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1.5.2 Using GLR to Resolve Ambiguities

Let’s consider an example, vastly simplified from a C++ grammar.

  #include <stdio.h>
  #define YYSTYPE char const *
  int yylex (void);
  void yyerror (char const *);


%right '='
%left '+'



| prog stmt   { printf ("\n"); }

  expr ';'  %dprec 1
| decl      %dprec 2

  ID               { printf ("%s ", $$); }
| TYPENAME '(' expr ')'
                   { printf ("%s <cast> ", $1); }
| expr '+' expr    { printf ("+ "); }
| expr '=' expr    { printf ("= "); }

  TYPENAME declarator ';'
                   { printf ("%s <declare> ", $1); }
| TYPENAME declarator '=' expr ';'
                   { printf ("%s <init-declare> ", $1); }

  ID               { printf ("\"%s\" ", $1); }
| '(' declarator ')'

This models a problematic part of the C++ grammar—the ambiguity between certain declarations and statements. For example,

T (x) = y+z;

parses as either an expr or a stmt (assuming that ‘T’ is recognized as a TYPENAME and ‘x’ as an ID). Bison detects this as a reduce/reduce conflict between the rules expr : ID and declarator : ID, which it cannot resolve at the time it encounters x in the example above. Since this is a GLR parser, it therefore splits the problem into two parses, one for each choice of resolving the reduce/reduce conflict. Unlike the example from the previous section (see Simple GLR Parsers), however, neither of these parses “dies,” because the grammar as it stands is ambiguous. One of the parsers eventually reduces stmt : expr ';' and the other reduces stmt : decl, after which both parsers are in an identical state: they’ve seen ‘prog stmt’ and have the same unprocessed input remaining. We say that these parses have merged.

At this point, the GLR parser requires a specification in the grammar of how to choose between the competing parses. In the example above, the two %dprec declarations specify that Bison is to give precedence to the parse that interprets the example as a decl, which implies that x is a declarator. The parser therefore prints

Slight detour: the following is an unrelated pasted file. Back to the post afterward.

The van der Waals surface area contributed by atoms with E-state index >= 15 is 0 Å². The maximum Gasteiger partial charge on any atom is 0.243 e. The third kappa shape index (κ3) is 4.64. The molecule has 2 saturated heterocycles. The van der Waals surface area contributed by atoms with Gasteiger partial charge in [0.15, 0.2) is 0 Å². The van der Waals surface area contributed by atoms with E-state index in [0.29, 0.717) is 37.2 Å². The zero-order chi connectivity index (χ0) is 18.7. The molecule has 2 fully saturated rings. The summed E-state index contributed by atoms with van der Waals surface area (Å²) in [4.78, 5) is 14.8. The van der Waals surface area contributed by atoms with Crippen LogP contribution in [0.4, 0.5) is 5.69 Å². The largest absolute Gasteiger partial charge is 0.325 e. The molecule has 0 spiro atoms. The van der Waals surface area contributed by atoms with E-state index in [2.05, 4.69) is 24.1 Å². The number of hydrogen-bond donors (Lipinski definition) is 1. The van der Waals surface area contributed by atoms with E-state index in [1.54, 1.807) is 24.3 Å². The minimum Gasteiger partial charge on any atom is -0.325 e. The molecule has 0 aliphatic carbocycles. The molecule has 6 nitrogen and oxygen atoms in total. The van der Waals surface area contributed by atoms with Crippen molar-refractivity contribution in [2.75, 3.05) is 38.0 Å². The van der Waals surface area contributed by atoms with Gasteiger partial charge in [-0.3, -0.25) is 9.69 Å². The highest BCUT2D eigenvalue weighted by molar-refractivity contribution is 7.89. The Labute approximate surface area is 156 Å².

"x" y z + T <init-declare>

The %dprec declarations only come into play when more than one parse survives. Consider a different input string for this parser:

T (x) + y;

This is another example of using GLR to parse an unambiguous construct, as shown in the previous section (see Simple GLR Parsers). Here, there is no ambiguity (this cannot be parsed as a declaration). However, at the time the Bison parser encounters x, it does not have enough information to resolve the reduce/reduce conflict (again, between x as an expr or a declarator). In this case, no precedence declaration is used. Again, the parser splits into two, one assuming that x is an expr, and the other assuming x is a declarator. The second of these parsers then vanishes when it sees +, and the parser prints

x T <cast> y +

Suppose that instead of resolving the ambiguity, you wanted to see all the possibilities. For this purpose, you must merge the semantic actions of the two possible parsers, rather than choosing one over the other. To do so, you could change the declaration of stmt as follows:

  expr ';'  %merge <stmtMerge>
| decl      %merge <stmtMerge>

and define the stmtMerge function as:

static YYSTYPE
stmtMerge (YYSTYPE x0, YYSTYPE x1)
  printf ("<OR> ");
  return "";

with an accompanying forward declaration in the C declarations at the beginning of the file:

  #define YYSTYPE char const *
  static YYSTYPE stmtMerge (YYSTYPE x0, YYSTYPE x1);

With these declarations, the resulting parser parses the first example as both an expr and a decl, and prints

"x" y z + T <init-declare> x T <cast> y z + = <OR>

Bison requires that all of the productions that participate in any particular merge have identical ‘%merge’ clauses. Otherwise, the ambiguity would be unresolvable, and the parser will report an error during any parse that results in the offending merge.

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